This Student's Shoe-Cleaning Trick Is Wowing People

If you wear canvas shoes like Converse All-Stars or Keds, you know there's a point when they inevitably look like hell. They're dirty. They're smelly. They've lost a little of their life, even though Converse look their best a little worn-in.

Sarah Tracy, a college student in Texas, shared a pair of pictures of her white Chucks on Twitter.  In the first, the shoes have seen better days. It was shared with a side-by-side of those same shoes looking sparkling clean. "I am a miracle worker," she proclaimed.

She was quickly inundated with questions about her method. It prompted her to share her personal cleaning recipe. It has now been retweeted nearly 100,000 times and favorited more than 319,000 times. 

Many were awestruck and took the advice to heart.

For what it's worth, the Converse FAQ suggests you use "a damp cloth [to] rub gently with lukewarm water and mild soap." It also cautions against putting your shoes in the washing machine. (Most shoes don't handle that kind of treatment well, and if they do -- like with All Birds -- the company makes a point of telling you.) Converse's process is echoed by other online tutorials. Though, Tracey's advice isn't the only advice online that suggests the machine could work.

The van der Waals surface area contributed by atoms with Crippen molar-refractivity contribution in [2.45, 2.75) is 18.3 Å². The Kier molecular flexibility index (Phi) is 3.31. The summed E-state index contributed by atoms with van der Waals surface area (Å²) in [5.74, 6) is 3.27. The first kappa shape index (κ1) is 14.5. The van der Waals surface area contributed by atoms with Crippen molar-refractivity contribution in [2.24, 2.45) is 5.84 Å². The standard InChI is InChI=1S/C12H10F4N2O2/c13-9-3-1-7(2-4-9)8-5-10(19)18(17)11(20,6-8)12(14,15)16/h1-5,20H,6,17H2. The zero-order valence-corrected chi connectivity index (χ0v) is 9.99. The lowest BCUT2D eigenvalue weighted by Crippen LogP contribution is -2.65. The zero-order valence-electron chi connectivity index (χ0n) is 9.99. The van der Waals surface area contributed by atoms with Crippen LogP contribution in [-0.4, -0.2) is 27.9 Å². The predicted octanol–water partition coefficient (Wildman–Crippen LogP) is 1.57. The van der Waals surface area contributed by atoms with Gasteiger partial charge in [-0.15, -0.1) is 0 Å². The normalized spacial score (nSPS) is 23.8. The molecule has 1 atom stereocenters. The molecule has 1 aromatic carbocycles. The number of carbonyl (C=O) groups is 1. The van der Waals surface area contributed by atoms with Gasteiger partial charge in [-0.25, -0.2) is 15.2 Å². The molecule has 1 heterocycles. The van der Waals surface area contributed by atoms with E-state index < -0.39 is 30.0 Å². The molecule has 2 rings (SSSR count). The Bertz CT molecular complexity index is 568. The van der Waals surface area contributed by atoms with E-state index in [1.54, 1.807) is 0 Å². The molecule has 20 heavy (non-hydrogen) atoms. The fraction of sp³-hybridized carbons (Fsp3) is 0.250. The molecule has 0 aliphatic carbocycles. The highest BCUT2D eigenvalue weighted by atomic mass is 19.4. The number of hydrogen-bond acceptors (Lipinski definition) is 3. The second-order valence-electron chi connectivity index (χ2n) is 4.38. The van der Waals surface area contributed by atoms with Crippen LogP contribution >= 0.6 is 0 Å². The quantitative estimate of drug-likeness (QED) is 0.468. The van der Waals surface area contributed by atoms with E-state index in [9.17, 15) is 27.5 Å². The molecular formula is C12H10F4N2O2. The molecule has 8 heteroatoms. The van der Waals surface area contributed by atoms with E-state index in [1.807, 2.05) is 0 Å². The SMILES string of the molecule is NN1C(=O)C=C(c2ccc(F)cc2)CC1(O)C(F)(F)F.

Many others responded to Tracey's tweet with their belief that a good pair of Converse requires a few scuffs.

Converse agrees. “We’re all for cleaning and taking care of favorite garments, but there’s something special about a pair of well-worn, well-loved, lived in Converse Chuck Taylor All Stars,” a Converse spokesperson told The Huffington Post. “The iconic sneaker seems to get better the more worn it is: the more interesting it becomes, displaying a lifetime of memories and stories. ...Some things just get cooler with age.”

Nonetheless, that "lived in" look can go a little too far. Sometimes your shoes are at the point where the only way forward is a thorough cleaning. If you get there, this is probably worth a try.

[h/t Huffington Post]

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Dustin Nelson is a News Writer with Thrillist. His last attempt to clean Converse involved a hose. Follow him @dlukenelson.